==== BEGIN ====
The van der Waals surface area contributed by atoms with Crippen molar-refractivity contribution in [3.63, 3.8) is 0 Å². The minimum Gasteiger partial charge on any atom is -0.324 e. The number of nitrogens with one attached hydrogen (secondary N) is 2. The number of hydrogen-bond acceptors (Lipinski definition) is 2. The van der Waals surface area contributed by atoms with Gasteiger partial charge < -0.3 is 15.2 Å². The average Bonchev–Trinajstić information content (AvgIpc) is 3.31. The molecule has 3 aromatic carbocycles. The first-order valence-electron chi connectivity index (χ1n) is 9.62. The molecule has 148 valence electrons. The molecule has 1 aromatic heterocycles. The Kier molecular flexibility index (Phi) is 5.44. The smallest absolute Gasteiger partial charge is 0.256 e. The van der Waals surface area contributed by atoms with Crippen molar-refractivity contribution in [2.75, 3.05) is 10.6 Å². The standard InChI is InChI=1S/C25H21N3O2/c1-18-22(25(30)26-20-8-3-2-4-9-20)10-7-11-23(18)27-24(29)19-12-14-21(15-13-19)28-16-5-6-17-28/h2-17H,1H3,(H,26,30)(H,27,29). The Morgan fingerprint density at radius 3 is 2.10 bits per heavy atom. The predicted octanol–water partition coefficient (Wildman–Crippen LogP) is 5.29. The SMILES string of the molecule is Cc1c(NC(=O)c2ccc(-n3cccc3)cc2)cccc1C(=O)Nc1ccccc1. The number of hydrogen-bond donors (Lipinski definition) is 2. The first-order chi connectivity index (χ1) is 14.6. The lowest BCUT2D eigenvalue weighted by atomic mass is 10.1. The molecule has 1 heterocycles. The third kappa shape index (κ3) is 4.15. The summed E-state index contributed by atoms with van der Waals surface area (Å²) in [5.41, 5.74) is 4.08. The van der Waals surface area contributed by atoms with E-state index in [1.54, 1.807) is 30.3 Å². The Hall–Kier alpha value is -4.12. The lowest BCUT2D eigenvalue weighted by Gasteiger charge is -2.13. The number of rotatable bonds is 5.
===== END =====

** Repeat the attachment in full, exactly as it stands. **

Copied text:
The van der Waals surface area contributed by atoms with Crippen molar-refractivity contribution in [3.63, 3.8) is 0 Å². The minimum Gasteiger partial charge on any atom is -0.324 e. The number of nitrogens with one attached hydrogen (secondary N) is 2. The number of hydrogen-bond acceptors (Lipinski definition) is 2. The van der Waals surface area contributed by atoms with Gasteiger partial charge < -0.3 is 15.2 Å². The average Bonchev–Trinajstić information content (AvgIpc) is 3.31. The molecule has 3 aromatic carbocycles. The first-order valence-electron chi connectivity index (χ1n) is 9.62. The molecule has 148 valence electrons. The molecule has 1 aromatic heterocycles. The Kier molecular flexibility index (Phi) is 5.44. The smallest absolute Gasteiger partial charge is 0.256 e. The van der Waals surface area contributed by atoms with Crippen molar-refractivity contribution in [2.75, 3.05) is 10.6 Å². The standard InChI is InChI=1S/C25H21N3O2/c1-18-22(25(30)26-20-8-3-2-4-9-20)10-7-11-23(18)27-24(29)19-12-14-21(15-13-19)28-16-5-6-17-28/h2-17H,1H3,(H,26,30)(H,27,29). The Morgan fingerprint density at radius 3 is 2.10 bits per heavy atom. The predicted octanol–water partition coefficient (Wildman–Crippen LogP) is 5.29. The SMILES string of the molecule is Cc1c(NC(=O)c2ccc(-n3cccc3)cc2)cccc1C(=O)Nc1ccccc1. The number of hydrogen-bond donors (Lipinski definition) is 2. The first-order chi connectivity index (χ1) is 14.6. The lowest BCUT2D eigenvalue weighted by atomic mass is 10.1. The molecule has 1 heterocycles. The third kappa shape index (κ3) is 4.15. The summed E-state index contributed by atoms with van der Waals surface area (Å²) in [5.41, 5.74) is 4.08. The van der Waals surface area contributed by atoms with E-state index in [1.54, 1.807) is 30.3 Å². The Hall–Kier alpha value is -4.12. The lowest BCUT2D eigenvalue weighted by Gasteiger charge is -2.13. The number of rotatable bonds is 5.